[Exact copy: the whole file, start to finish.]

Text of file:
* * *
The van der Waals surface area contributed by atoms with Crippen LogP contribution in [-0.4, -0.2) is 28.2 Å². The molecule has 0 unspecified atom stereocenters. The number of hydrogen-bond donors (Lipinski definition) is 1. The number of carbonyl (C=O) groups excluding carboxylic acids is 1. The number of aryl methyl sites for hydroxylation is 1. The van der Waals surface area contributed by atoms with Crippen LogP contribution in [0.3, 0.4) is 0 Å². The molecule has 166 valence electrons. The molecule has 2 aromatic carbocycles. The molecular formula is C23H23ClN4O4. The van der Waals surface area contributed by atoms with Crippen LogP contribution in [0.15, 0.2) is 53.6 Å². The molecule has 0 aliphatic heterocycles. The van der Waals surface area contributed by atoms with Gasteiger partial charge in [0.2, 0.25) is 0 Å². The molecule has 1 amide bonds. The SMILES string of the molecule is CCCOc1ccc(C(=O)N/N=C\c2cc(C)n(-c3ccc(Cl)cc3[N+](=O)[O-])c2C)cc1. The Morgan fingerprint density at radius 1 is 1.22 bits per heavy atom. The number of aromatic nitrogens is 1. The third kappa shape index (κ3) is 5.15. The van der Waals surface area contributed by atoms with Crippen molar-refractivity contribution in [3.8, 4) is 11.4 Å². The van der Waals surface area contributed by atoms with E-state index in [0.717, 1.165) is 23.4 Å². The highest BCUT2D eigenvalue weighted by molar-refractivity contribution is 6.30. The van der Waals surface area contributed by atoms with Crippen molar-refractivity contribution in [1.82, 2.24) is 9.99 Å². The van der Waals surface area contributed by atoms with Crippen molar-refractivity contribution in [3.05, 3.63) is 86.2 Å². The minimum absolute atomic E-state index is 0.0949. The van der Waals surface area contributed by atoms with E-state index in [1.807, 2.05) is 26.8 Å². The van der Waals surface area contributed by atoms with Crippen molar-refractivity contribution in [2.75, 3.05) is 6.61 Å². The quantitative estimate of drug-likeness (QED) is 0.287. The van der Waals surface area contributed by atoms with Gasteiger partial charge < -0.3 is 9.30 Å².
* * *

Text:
The van der Waals surface area contributed by atoms with Crippen LogP contribution in [-0.4, -0.2) is 28.2 Å². The molecule has 0 unspecified atom stereocenters. The number of hydrogen-bond donors (Lipinski definition) is 1. The number of carbonyl (C=O) groups excluding carboxylic acids is 1. The number of aryl methyl sites for hydroxylation is 1. The van der Waals surface area contributed by atoms with Crippen LogP contribution in [0.3, 0.4) is 0 Å². The molecule has 166 valence electrons. The molecule has 2 aromatic carbocycles. The molecular formula is C23H23ClN4O4. The van der Waals surface area contributed by atoms with Crippen LogP contribution in [0.15, 0.2) is 53.6 Å². The molecule has 0 aliphatic heterocycles. The van der Waals surface area contributed by atoms with Gasteiger partial charge in [0.2, 0.25) is 0 Å². The molecule has 1 amide bonds. The SMILES string of the molecule is CCCOc1ccc(C(=O)N/N=C\c2cc(C)n(-c3ccc(Cl)cc3[N+](=O)[O-])c2C)cc1. The Morgan fingerprint density at radius 1 is 1.22 bits per heavy atom. The number of aromatic nitrogens is 1. The third kappa shape index (κ3) is 5.15. The van der Waals surface area contributed by atoms with Crippen molar-refractivity contribution in [3.8, 4) is 11.4 Å². The van der Waals surface area contributed by atoms with E-state index in [0.717, 1.165) is 23.4 Å². The highest BCUT2D eigenvalue weighted by molar-refractivity contribution is 6.30. The van der Waals surface area contributed by atoms with Crippen molar-refractivity contribution in [1.82, 2.24) is 9.99 Å². The van der Waals surface area contributed by atoms with Crippen molar-refractivity contribution in [3.05, 3.63) is 86.2 Å². The minimum absolute atomic E-state index is 0.0949. The van der Waals surface area contributed by atoms with E-state index in [1.807, 2.05) is 26.8 Å². The van der Waals surface area contributed by atoms with Crippen molar-refractivity contribution in [2.75, 3.05) is 6.61 Å². The quantitative estimate of drug-likeness (QED) is 0.287. The van der Waals surface area contributed by atoms with Gasteiger partial charge < -0.3 is 9.30 Å².